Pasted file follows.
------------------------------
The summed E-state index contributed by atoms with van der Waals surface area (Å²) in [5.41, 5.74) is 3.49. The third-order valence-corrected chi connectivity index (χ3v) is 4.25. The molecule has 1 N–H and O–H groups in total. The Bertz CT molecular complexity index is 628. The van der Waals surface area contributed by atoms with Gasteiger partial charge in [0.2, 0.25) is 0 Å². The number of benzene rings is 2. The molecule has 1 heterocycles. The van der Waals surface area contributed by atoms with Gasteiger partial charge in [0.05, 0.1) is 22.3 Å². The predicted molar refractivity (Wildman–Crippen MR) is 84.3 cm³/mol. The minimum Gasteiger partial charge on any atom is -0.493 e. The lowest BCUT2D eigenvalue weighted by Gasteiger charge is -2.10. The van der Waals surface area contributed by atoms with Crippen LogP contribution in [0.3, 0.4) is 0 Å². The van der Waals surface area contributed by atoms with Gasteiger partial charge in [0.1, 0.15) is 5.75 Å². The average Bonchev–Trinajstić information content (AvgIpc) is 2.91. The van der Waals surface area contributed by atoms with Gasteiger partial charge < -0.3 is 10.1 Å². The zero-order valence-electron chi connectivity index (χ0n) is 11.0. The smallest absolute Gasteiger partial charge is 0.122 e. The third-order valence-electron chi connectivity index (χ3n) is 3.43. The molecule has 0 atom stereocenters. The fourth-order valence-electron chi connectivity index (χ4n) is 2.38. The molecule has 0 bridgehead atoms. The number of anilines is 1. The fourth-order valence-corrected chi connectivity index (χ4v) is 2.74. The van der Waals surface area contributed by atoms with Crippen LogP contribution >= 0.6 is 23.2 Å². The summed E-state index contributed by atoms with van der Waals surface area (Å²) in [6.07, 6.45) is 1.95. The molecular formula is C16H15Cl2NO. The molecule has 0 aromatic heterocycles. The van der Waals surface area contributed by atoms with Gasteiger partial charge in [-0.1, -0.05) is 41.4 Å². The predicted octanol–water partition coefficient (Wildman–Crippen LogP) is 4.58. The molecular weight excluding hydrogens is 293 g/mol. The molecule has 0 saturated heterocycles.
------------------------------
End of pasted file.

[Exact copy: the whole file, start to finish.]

The summed E-state index contributed by atoms with van der Waals surface area (Å²) in [5.41, 5.74) is 3.49. The third-order valence-corrected chi connectivity index (χ3v) is 4.25. The molecule has 1 N–H and O–H groups in total. The Bertz CT molecular complexity index is 628. The van der Waals surface area contributed by atoms with Gasteiger partial charge in [0.2, 0.25) is 0 Å². The number of benzene rings is 2. The molecule has 1 heterocycles. The van der Waals surface area contributed by atoms with Gasteiger partial charge in [0.05, 0.1) is 22.3 Å². The predicted molar refractivity (Wildman–Crippen MR) is 84.3 cm³/mol. The minimum Gasteiger partial charge on any atom is -0.493 e. The lowest BCUT2D eigenvalue weighted by Gasteiger charge is -2.10. The van der Waals surface area contributed by atoms with Crippen LogP contribution in [0.3, 0.4) is 0 Å². The van der Waals surface area contributed by atoms with Gasteiger partial charge in [0.1, 0.15) is 5.75 Å². The average Bonchev–Trinajstić information content (AvgIpc) is 2.91. The van der Waals surface area contributed by atoms with Gasteiger partial charge < -0.3 is 10.1 Å². The zero-order valence-electron chi connectivity index (χ0n) is 11.0. The smallest absolute Gasteiger partial charge is 0.122 e. The third-order valence-electron chi connectivity index (χ3n) is 3.43. The molecule has 0 atom stereocenters. The fourth-order valence-electron chi connectivity index (χ4n) is 2.38. The molecule has 0 bridgehead atoms. The number of anilines is 1. The fourth-order valence-corrected chi connectivity index (χ4v) is 2.74. The van der Waals surface area contributed by atoms with Crippen LogP contribution >= 0.6 is 23.2 Å². The summed E-state index contributed by atoms with van der Waals surface area (Å²) in [6.07, 6.45) is 1.95. The molecular formula is C16H15Cl2NO. The molecule has 0 aromatic heterocycles. The van der Waals surface area contributed by atoms with Gasteiger partial charge in [-0.1, -0.05) is 41.4 Å². The predicted octanol–water partition coefficient (Wildman–Crippen LogP) is 4.58. The molecular weight excluding hydrogens is 293 g/mol. The molecule has 0 saturated heterocycles.